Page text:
The space for a new saga for higher education is emerging
It is based on conceiving of higher education almost exclusively in terms of its relationship to political economy. But is there an alternative saga available? Is there any prospect that higher education in the future will no longer be seen, theoretically and in policy and practice, predominantly with regard to its relationship to the wider political economy?
And is there any prospect of the current emphasis on the primacy of the market, and transactional relationships being replaced by a new emphasis, or at the least one that is substantially modified?
At the present, both – the emphasis on political economy and on transactional markets – appear to be unchallenged. They continue to dictate higher education policy in many countries. Despite unease among academics and many students, they also continue to shape many institutional structures, strategies and processes.
However, that unease too has been persistent. This saga has never felt complete. While it dominates policy and organisation, it has never been as successful in mobilising that other component of a saga – namely, belief and especially loyalty.
The possibility of an alternative saga has always been open a crack; now that opening may be widening.
Shifts in political economy
One reason is that the wider political economy itself seems to be shifting. Some key features of neoliberalism (or old-fashioned economic liberalism) have been sharply challenged.
In the aftermath of the unparalleled restrictions and the equally unparalleled increases in public expenditure as a result of the COVID-19 pandemic, the exhaustion of the small-state or deregulation model appears to be complete.
While those restrictions will be removed and that expenditure scaled back, it seems unlikely that the mistakes made following the banking crisis in 2008 – cutting back public services and pumping up asset values through ‘quantitative easing’ (central banks ‘creating’ money) – will be repeated.
It seems reasonable to predict that the 2020s may be different from the 2010s. Only time will tell whether they will mark as clear a punctuation point as the shift from welfare state to market in the 1980s.
The case for believing in significant change is strengthened by increasing resentment of the income and wealth gaps that have yawned in many countries during the 30 years of neoliberal ascendancy.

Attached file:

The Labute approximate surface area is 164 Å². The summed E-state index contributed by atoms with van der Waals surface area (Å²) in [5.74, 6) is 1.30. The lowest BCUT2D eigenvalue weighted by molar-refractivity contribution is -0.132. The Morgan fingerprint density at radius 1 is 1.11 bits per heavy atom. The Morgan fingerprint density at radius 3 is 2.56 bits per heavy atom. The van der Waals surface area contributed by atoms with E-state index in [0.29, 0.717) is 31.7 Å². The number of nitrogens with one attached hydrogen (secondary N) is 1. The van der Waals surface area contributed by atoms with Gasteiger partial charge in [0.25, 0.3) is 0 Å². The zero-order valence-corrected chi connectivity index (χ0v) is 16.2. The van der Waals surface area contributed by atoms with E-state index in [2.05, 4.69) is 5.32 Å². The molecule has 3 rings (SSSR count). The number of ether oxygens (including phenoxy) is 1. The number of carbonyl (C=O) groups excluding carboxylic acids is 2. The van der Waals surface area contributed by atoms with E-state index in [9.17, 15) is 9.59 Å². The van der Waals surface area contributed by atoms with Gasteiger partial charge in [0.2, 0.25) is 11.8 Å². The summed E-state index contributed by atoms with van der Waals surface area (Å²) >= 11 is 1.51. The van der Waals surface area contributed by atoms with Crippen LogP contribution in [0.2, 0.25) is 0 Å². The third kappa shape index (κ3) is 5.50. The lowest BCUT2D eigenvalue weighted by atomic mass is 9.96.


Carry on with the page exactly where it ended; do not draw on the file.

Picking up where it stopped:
There does seem to have been a shift in public mood. This shift in public mood reflects deeper social and cultural changes.
Two are worth noting in particular. The first is a renewed emphasis on human rights – the outcome of a new sense of the fragility of democracy (most dramatically on display in Ukraine), and the uprising of previously marginalised and oppressed groups (examples include #MeToo, Black Lives Matter, campaigns on gender identities and a new focus on coloniality).
The second big change is the growth of what can be termed ‘ecological conscience’, a new sense of urgency about not simply looming environmental disaster but also the oppression of nature, and other species, by a single species – ourselves – with its inevitable blowbacks.
There appears to be growing resistance to seeing the wider political economy as an overwhelmingly transactional market space, and a longing to define the wider political economy relations in less reductionist and more human terms.
That chimes with the enduring unease about regarding higher education merely as a transactional space – filled with targets, metrics, deliverables and performance with much else missing. Together they open up the possibility of a new saga emerging.
Putting ‘education’ back into higher education
What could be the elements of a new saga, which might allow us to escape from the conditioning of the current dominant saga?
The first can be described in simple terms – putting the ‘education’ back into higher education.
What is remarkable, with higher education defined almost predominantly in relation to political economy now seen through a transactional lens, is how recessive its core educative role has become. It has been swamped by other, non-educative, roles – principally training graduates in the skills needed to secure high-status jobs in the knowledge economy and promoting social inclusion, although producing good citizens is still somewhere there in the picture.
These other, external and instrumental, roles only tangentially refer to the education that students receive.